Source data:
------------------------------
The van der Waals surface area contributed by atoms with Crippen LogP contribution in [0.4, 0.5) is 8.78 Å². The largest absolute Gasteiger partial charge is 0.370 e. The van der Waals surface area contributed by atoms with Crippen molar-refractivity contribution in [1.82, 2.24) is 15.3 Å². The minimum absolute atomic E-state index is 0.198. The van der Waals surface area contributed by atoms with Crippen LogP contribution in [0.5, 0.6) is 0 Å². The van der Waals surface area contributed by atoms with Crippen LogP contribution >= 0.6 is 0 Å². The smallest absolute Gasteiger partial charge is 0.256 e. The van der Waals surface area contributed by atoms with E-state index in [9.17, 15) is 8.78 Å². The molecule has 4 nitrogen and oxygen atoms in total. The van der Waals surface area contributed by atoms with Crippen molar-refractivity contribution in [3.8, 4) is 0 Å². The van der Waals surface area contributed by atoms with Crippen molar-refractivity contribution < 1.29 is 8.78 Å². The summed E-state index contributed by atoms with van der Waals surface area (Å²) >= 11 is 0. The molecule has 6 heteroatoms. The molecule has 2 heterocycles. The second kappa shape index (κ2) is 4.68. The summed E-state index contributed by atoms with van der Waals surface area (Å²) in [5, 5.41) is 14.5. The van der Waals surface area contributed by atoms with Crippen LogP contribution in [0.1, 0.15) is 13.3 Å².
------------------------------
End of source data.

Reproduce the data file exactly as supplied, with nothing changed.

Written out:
The van der Waals surface area contributed by atoms with Crippen LogP contribution in [0.4, 0.5) is 8.78 Å². The largest absolute Gasteiger partial charge is 0.370 e. The van der Waals surface area contributed by atoms with Crippen molar-refractivity contribution in [1.82, 2.24) is 15.3 Å². The minimum absolute atomic E-state index is 0.198. The van der Waals surface area contributed by atoms with Crippen LogP contribution in [0.5, 0.6) is 0 Å². The van der Waals surface area contributed by atoms with Crippen LogP contribution >= 0.6 is 0 Å². The smallest absolute Gasteiger partial charge is 0.256 e. The van der Waals surface area contributed by atoms with E-state index in [9.17, 15) is 8.78 Å². The molecule has 4 nitrogen and oxygen atoms in total. The van der Waals surface area contributed by atoms with Crippen molar-refractivity contribution in [3.8, 4) is 0 Å². The van der Waals surface area contributed by atoms with Crippen molar-refractivity contribution < 1.29 is 8.78 Å². The summed E-state index contributed by atoms with van der Waals surface area (Å²) >= 11 is 0. The molecule has 6 heteroatoms. The molecule has 2 heterocycles. The second kappa shape index (κ2) is 4.68. The summed E-state index contributed by atoms with van der Waals surface area (Å²) in [5, 5.41) is 14.5. The van der Waals surface area contributed by atoms with Crippen LogP contribution in [0.1, 0.15) is 13.3 Å².